(C) monitoring the number of PINGs returned from the network device and converting the number to a ratio based on the number of transmitted PINGs;
    (D) transmitting an SNMP query to the network device, and determining from the SNMP query an operation state of the network device consisting of “up”, “down”, and “unknown”;
    (E) Using the returned PING ratio and the SNMP state, the returned PING ratio is a first value when the operation state is “UP”, and when the operation state is “down”. Generating a state ratio with respect to the polling period by multiplying a second value and a constant related to the operation state, which is a third value when the operation state is “unknown”;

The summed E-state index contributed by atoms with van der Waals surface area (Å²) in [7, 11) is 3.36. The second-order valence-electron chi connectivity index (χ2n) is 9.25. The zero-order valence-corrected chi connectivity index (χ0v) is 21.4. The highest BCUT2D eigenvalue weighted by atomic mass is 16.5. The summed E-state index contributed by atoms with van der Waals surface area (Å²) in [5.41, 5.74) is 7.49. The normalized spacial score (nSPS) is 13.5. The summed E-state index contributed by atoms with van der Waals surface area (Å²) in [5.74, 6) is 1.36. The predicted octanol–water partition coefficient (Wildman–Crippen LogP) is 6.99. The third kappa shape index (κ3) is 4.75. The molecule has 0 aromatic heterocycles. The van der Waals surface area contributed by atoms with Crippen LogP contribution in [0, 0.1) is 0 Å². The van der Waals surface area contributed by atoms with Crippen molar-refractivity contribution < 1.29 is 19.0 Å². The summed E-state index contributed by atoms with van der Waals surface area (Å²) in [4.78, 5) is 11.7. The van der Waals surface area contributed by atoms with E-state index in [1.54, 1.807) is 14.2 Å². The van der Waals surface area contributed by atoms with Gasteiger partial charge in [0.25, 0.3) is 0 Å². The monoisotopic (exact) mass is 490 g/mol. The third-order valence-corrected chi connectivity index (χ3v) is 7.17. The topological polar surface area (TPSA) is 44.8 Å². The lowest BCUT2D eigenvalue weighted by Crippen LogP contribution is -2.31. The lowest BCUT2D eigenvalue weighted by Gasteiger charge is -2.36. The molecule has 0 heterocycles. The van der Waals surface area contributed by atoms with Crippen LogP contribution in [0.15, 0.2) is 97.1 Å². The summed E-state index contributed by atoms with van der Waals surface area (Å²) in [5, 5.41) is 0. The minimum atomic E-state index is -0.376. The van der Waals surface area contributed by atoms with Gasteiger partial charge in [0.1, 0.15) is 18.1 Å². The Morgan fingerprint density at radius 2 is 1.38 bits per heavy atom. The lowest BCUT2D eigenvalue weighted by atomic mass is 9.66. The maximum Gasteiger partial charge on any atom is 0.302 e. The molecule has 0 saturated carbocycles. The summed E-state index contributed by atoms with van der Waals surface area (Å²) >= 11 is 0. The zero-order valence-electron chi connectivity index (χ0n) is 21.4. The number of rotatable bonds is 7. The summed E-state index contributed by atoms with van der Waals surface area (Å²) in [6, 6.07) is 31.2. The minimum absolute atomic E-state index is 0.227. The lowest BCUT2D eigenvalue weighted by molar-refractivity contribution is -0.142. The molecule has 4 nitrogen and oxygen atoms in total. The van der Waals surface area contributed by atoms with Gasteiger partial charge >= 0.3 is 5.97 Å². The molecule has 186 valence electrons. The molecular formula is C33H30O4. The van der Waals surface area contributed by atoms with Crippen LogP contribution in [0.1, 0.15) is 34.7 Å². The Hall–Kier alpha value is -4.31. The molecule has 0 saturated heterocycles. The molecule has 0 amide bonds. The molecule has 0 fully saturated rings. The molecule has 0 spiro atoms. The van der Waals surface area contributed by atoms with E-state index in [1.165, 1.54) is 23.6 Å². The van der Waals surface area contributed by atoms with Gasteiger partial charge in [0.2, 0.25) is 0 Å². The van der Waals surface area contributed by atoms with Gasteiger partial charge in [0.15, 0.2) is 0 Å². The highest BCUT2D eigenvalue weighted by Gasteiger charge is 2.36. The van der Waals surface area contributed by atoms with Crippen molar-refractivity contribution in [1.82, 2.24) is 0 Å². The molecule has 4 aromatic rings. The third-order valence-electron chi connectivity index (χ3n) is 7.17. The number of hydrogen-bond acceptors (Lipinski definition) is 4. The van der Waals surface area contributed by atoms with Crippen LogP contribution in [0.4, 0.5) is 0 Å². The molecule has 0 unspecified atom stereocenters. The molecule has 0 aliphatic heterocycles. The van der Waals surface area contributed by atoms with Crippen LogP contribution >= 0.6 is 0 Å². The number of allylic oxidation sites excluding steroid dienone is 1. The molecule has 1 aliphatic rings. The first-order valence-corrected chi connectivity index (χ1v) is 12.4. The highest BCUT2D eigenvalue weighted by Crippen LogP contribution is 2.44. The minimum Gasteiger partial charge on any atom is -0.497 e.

(F) calculating a weighted average of the state ratio for the current and past four polling periods, and determining the state of the network device from the weighted average;
    Method consisting of.